Sunday, 7 February 2016

Atari Asteroids Repairs.Part One: Sparks, Smoke & Exploding IC's

Recently I pick up a complete set of Atari Asteroids parts that will eventually get put in a cabinet of some sorts. All the parts were in an untested condition and expected to have faults that would need attention.

This weekend I laid all the parts on my work table a fired them up!

The power brick was missing a couple of fuses which I replaced, the screws holding the 'Big Blue' capacitor in place were also missing, luckily I had some that fitted in my box of odds and ends. The power brick was from a Missile Command cab originally, this is fine for using on Black and White vector games. The only item I had to change was the gender of one of the pins in the connector from the main connector that connects to the wiring loom.

At this point I looked on-line and checked what the output voltages should be coming out out of the brick. All checked OK. So I connected the ARII I was given. I think Asteroids originally came with an ARI but the ARII can be wired up, it just doesn't utilise one half of the AR board and only used one of the amplified audio outputs. I had to tweak the adjuster to get the 5Vdc correctly set, and hoped the audio amplifier would be working when the game was running.

The game PCB appeared to be in very good condition, the X-Gain variable resistor had been broken off so I swapped it for a new one and changed the Y-Gain adjuster at the same time. I spent a few minutes looking over the solder side of the PCB and straightened a few IC legs that had been bent over.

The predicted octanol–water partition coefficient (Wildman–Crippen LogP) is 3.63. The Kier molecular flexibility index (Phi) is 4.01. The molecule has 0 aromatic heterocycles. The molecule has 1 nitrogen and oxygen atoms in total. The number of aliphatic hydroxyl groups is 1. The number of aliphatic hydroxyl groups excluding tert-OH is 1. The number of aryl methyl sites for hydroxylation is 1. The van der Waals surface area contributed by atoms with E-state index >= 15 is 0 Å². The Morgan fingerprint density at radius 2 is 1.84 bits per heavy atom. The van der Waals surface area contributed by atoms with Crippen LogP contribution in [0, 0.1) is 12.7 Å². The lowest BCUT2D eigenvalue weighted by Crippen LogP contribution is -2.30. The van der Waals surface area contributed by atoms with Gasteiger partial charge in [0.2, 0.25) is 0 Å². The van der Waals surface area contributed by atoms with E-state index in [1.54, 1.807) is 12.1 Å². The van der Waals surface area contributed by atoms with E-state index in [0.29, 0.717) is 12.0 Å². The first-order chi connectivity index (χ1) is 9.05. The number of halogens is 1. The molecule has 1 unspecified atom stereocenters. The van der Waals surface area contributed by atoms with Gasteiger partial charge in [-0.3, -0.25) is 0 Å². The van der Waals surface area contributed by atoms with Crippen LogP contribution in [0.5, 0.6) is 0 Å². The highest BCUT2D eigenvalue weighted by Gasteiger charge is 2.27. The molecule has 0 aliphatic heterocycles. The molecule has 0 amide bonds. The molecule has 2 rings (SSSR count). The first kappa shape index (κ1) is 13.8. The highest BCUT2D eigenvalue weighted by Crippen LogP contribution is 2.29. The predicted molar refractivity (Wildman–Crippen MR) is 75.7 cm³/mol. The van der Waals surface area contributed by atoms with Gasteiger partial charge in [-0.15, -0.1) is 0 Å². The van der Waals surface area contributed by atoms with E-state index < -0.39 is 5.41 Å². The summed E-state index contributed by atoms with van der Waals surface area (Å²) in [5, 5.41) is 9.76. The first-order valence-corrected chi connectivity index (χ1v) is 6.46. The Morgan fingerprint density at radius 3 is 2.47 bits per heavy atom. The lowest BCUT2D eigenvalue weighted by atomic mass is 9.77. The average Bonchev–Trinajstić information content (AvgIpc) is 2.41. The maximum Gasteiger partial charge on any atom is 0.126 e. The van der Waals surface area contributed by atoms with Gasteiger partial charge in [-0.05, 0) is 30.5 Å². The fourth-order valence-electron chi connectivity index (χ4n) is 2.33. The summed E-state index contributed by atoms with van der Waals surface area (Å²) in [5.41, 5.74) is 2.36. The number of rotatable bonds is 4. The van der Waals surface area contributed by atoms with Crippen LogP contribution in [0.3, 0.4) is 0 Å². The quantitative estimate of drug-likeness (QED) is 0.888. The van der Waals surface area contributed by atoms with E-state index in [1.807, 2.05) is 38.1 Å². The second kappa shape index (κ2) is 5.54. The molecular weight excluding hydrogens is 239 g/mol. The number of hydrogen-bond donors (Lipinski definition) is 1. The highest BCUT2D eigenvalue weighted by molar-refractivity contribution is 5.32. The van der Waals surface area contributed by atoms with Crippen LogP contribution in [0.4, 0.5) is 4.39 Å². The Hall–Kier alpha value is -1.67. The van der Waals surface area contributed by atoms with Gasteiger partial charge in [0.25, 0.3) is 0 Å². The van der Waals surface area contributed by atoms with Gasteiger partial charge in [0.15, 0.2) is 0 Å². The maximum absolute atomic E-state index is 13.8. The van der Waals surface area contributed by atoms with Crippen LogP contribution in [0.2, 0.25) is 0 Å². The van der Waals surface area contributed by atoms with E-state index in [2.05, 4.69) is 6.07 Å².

The photo below shows the kit laid out nearly ready to be powered on. You can see the game PCB has a small circuit and some wires attached, at a guess this is some sort of speed up hack, I removed the wires and board before powering up.

I didn't think it wise to power the monitor as I'm sure it needs some TLC and will be a whole job in itself to check it over and plug it up so I got my scope out and wired the X & Y Outputs from the game PCB and powered the game on...

I couldn't see anything on the scope and the player 1 & 2 led's were flashing away very fast. At this point I checked all the voltages over on the game PCB, going by the schematics all seemed good. I flicked the game into test mode and was pleasantly surprised.

The test grid showed and pressing the game buttons I heard a short beep which is what's expected. flicking back to gameplay mode I was met with the same blank screen and flashing LED's. The top left of the grid image had what looked like number in, referring to the manual these indicate ROM errors.

After reading the ROMs in my programmer I found two that wouldn't verify so I burnt a couple of 2716 ROMs with the correct files. This fixed the bad ROM message in the test screen but unfortunately the game still exhibited the fault when not in test mode. :(

After browsing the schematics I looked back at the scope to fine the grid was no longer being displayed but there did appear to be some sot of text and a few lines still showing, at this point I decided to check over the voltages again in case something voltage wise had failed.